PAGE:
Sustainable Food Systems Transformation, from Critique to Practice: Describing and designing food futures
At the center of debates regarding food system transformation are socio-technical innovations involving novel foods and novel ways to produce food. In this thesis, I examine digital agriculture technologies such as e-commerce platforms, and alternative proteins such as cellular agriculture as two agri-food innovations with much promise to fundamentally transform the way we produce, process, distribute, and consume food across scales. I contribute to sustainability transformation literature and practice by undertaking empirically informed critiques of agri-food innovations, developing a more nuanced characterization for their potential promise, and advancing community-based research to scrutinize their impacts on-the-ground. My thesis begins by examining the sustainability-related tradeoffs of entomophagy and cellular agriculture. I found that alternative proteins have substantial potential to positively impact the global food system across multiple dimensions, such as food price stability and environmental sustainability; however, technical barriers to scale and high potential cost may dampen their impact. In my later chapters I assess the framings of and potential futures for agri-food innovation. I found three distinct framings for how digital agriculture technologies are transforming food systems, and a lack of civil society participation within these discussions. In addition, I found that access, integration, and centralization are key dimensions across which cellular agriculture can be assessed in terms of its promise to transform food systems. In my final phase of research, I partnered with an e-commerce platform to survey local food system stakeholders in Ontario to better understand their digital technology needs. I found that stakeholders are keen to use digital tools, but political economic barriers across the digital platform sector prevent their widespread benefits from being realized. This thesis advances sustainability transformation scholarship by explicitly considering its normative dimensions: transformation of what? For what purpose? By whom? Crucially, the myriad ways in which agri-food innovations are governed can result in diverse forms of change, following less or more business-as-usual processes. Hybridized governance processes and increased public and civil society participation are crucial to achieve sustainable food system transformations. Future scholarship that advances actionable research projects with civil society and public stakeholders can open space for imagined, desired, and possible futures.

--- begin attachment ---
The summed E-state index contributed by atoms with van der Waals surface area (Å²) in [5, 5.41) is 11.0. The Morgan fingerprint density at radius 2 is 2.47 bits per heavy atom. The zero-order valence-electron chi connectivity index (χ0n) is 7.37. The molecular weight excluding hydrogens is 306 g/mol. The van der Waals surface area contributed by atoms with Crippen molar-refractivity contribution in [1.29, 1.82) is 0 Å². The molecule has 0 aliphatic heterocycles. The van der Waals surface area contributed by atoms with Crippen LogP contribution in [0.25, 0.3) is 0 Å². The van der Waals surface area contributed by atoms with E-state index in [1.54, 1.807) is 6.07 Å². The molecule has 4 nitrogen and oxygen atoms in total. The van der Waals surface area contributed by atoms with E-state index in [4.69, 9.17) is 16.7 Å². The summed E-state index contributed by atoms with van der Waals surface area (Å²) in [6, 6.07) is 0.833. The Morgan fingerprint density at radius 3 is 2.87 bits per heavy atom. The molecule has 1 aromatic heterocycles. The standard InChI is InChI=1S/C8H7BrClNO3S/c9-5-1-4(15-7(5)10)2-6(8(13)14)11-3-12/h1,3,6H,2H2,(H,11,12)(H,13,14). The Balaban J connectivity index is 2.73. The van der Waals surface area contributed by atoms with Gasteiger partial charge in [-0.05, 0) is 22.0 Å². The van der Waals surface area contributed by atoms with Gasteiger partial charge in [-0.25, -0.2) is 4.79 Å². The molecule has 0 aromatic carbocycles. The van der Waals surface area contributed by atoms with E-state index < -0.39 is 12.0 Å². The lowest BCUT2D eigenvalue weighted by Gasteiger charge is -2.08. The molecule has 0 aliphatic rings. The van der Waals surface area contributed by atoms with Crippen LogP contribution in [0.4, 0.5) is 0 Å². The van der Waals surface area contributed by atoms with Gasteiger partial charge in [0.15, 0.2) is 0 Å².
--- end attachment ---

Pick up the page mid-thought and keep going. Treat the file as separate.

Glaros, A., Thomas, D., Nost, E., Nelson, E., & Schumilas, T. (2023). Digital technologies in local agri-food systems: Opportunities for a more interoperable digital farmgate sector. Frontiers in Sustainability, 4. https://www.frontiersin.org/articles/10.3389/frsus.2023.1073873